In Search of Ngurabirding-Part 4(b)

This post is continued from Part 4 (a) previous:
John McKail and George Cheyne: Town, Sea or Land?

 

albany-to-cape-riche-von-summer-1848Above: John McKail arrived at Albany immediately prior to the 19th Century’s great off-shore whaling boom (1836-1842), a phenomena which should have resulted in much greater migration of moneyed settlers to the area despite world-wide economic recession. But King George’s Sound was already a hard-sell being neither farming country nor flush with Colonial resources and it’s chances were halved again as it was left to languish in the shadow of Sir James Stirling’s beloved but deeply troubled Swan River settlement, Perth. Image:  King Georges Sound to Cape Riche  Survey by F. Von-Summer, 1848.

 

At Albany, George Cheyne escaped the self-serving clutches of Richard Spencer’s local governance by removing himself eastwards up the coast in order to take advantage of the shipping traffic, but the ex-garrison’s tiny population still improved by way of labouring class and small-time investment level immigrants. After Cheyne, Spencer, Sherratt and Symers, only one other man was persuaded to take a big-time investment plunge at Albany. Captain John Hassell did so from 1839 with the most Machiavellian of land-based assaults, thereby commencing the highly competitive South Coast pastoralist era, subject of the In Search of Ngurabirding sub-series. In the meantime, McKail’s sea-based heritage, modest means and exploitative trader mentality, along with his sizable persona and penchant for social discourse (pub-going), kept him focused on the settlement’s immediate facilities and short to medium-term prospects, the result of which came to serve him well.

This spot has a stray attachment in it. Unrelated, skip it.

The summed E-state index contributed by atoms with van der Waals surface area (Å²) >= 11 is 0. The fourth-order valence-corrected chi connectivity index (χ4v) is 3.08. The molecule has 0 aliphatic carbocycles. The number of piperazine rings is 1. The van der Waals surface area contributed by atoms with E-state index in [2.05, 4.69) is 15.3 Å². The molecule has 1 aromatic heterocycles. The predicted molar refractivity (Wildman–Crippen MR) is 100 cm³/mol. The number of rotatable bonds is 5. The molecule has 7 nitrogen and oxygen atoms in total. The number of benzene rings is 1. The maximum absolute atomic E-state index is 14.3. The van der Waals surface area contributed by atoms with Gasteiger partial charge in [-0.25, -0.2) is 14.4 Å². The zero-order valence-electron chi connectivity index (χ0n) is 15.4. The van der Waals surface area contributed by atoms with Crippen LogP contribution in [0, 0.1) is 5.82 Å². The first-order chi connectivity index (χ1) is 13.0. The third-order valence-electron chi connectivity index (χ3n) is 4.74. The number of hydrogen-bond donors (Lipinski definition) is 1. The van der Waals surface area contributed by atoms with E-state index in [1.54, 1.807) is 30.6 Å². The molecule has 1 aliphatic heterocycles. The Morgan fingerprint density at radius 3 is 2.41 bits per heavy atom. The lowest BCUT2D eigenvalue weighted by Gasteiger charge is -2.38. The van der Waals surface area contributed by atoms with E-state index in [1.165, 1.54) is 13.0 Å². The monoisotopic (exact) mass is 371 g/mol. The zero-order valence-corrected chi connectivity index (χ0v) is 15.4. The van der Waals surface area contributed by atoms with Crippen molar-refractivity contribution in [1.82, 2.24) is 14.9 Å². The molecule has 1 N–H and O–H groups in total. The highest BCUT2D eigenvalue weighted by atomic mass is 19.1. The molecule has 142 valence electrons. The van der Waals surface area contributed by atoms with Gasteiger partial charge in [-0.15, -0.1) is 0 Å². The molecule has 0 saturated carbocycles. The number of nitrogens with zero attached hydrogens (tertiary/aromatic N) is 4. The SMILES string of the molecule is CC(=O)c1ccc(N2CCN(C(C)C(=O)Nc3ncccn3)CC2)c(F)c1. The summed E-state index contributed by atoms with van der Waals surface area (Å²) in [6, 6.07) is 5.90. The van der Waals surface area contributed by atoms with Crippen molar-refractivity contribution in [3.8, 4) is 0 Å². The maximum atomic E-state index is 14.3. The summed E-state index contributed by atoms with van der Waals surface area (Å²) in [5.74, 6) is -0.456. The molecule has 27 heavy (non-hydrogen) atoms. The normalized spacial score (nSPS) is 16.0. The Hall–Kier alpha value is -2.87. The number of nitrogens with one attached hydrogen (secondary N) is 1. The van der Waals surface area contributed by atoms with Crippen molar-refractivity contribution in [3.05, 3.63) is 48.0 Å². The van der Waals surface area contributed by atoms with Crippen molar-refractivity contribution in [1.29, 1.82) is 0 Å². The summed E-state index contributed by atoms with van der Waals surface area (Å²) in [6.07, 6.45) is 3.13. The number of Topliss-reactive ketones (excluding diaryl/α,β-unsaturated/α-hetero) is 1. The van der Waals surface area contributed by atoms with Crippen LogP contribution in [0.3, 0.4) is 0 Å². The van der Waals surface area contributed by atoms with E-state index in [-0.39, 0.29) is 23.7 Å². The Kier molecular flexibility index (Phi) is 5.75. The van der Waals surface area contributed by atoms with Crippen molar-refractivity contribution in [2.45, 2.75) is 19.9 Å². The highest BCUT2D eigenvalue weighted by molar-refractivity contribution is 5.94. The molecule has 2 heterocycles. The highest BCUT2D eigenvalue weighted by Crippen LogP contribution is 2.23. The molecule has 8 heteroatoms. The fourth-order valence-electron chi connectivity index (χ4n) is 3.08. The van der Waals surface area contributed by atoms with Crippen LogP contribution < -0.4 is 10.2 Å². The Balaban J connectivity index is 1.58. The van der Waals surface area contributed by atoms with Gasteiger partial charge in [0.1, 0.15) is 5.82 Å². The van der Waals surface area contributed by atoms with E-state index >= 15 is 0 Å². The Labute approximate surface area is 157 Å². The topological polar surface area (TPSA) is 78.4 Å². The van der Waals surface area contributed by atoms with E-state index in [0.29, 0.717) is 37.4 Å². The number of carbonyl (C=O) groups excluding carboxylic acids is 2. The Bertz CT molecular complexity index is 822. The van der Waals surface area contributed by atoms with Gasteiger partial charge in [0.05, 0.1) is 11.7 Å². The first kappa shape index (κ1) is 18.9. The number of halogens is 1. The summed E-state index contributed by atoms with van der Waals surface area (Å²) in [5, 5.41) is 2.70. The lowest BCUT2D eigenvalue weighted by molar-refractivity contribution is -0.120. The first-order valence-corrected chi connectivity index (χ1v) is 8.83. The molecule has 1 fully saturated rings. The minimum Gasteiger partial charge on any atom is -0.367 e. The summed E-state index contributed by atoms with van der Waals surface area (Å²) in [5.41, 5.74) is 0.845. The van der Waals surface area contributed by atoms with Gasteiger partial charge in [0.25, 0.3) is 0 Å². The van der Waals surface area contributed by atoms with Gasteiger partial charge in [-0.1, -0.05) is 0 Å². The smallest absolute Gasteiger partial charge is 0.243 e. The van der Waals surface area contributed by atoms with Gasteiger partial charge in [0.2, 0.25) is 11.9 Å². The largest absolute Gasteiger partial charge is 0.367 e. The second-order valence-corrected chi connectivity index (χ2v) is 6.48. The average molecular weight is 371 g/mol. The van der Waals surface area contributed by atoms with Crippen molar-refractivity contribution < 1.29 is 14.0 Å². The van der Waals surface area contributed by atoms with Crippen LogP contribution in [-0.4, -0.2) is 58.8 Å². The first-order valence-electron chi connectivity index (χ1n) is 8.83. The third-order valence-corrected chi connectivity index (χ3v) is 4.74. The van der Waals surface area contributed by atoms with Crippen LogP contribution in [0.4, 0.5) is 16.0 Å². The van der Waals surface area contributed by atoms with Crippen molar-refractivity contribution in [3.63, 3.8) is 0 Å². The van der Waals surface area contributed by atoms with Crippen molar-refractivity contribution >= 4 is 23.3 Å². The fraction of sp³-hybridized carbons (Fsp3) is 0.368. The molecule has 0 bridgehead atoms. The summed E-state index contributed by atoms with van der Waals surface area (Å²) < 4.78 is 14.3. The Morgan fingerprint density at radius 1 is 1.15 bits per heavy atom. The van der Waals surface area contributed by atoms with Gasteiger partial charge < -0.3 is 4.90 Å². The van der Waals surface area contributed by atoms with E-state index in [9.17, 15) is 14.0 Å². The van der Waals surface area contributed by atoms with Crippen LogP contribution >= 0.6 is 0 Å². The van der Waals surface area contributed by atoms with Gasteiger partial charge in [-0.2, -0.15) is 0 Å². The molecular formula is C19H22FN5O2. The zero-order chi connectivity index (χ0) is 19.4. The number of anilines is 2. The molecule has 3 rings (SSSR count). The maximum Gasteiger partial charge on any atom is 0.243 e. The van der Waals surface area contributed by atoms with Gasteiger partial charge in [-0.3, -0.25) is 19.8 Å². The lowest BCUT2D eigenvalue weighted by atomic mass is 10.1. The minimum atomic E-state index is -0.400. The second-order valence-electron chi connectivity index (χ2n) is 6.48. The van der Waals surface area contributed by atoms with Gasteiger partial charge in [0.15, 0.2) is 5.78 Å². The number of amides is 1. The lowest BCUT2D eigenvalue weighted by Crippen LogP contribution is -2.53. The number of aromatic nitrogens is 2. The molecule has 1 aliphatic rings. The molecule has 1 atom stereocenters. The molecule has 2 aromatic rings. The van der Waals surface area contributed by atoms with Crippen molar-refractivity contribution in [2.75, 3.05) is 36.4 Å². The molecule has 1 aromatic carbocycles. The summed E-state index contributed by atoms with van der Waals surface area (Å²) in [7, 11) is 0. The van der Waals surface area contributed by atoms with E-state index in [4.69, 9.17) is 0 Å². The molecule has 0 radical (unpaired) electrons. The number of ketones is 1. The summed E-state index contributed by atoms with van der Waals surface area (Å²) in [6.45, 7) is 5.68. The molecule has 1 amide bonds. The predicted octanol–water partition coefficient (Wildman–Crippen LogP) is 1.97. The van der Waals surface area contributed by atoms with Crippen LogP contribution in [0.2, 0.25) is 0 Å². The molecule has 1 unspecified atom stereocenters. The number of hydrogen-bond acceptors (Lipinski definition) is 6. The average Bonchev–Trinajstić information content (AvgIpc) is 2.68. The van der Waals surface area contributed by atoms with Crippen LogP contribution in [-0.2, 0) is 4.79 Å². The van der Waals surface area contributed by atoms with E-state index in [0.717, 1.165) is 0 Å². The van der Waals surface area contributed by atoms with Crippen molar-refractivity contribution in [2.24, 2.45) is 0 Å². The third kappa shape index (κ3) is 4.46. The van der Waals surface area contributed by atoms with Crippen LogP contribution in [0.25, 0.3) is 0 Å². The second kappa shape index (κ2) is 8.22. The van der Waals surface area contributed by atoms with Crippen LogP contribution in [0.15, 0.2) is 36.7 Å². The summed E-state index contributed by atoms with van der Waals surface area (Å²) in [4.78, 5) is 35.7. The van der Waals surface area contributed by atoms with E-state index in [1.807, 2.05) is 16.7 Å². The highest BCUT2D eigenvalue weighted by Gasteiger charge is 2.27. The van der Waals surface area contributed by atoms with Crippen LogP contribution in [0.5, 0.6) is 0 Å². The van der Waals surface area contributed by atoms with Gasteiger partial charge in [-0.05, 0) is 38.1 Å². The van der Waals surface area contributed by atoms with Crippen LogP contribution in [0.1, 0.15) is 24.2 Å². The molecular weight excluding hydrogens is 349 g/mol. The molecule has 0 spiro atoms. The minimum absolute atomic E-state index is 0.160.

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In Search of Ngurabirding-Part 4 (a)

John McKail and George Cheyne: From the Swan River to The Ship Inn, Cape Riche and Eticup

 

Flinders chart -cut

 

In the continuing search for Ngurabirding we complete the background to John Maher’s 1854 arrival at Albany with a look at the activities, enterprises and connections of the disputatious pair John McKail and George Cheyne. These two figures headed-up influential family groups which ran maritime related businesses in the town while seeking to exploit land-based potential outside it and through their stories we gain a deeper understanding of how things were at Albany during this time.

I’ve covered much of George Cheyne’s background already so will only include what’s relevant here. Go to George Cheyne and the South Coast Fishery for information on the Cheyne family presence at Albany, including both George’s direct relatives as well as his wife Grizzel (Grace) Melville’s. For more on how the cash-starved Cheyne managed to claim Cape Riche from under the nose of the surveyor Henry Ommaney read George Cheyne and the Quest for Cape Riche.

In this post we also explore the working class elements of Albany society in the years leading up to the establishment of the Convict Hiring Depot in 1851. This element comprised sealers, whalers and town labourers, including a handful of well-known Menang men who interacted with the moneyed settlers by way of employment and by frequenting some of their more notorious drinking establishments. Continue reading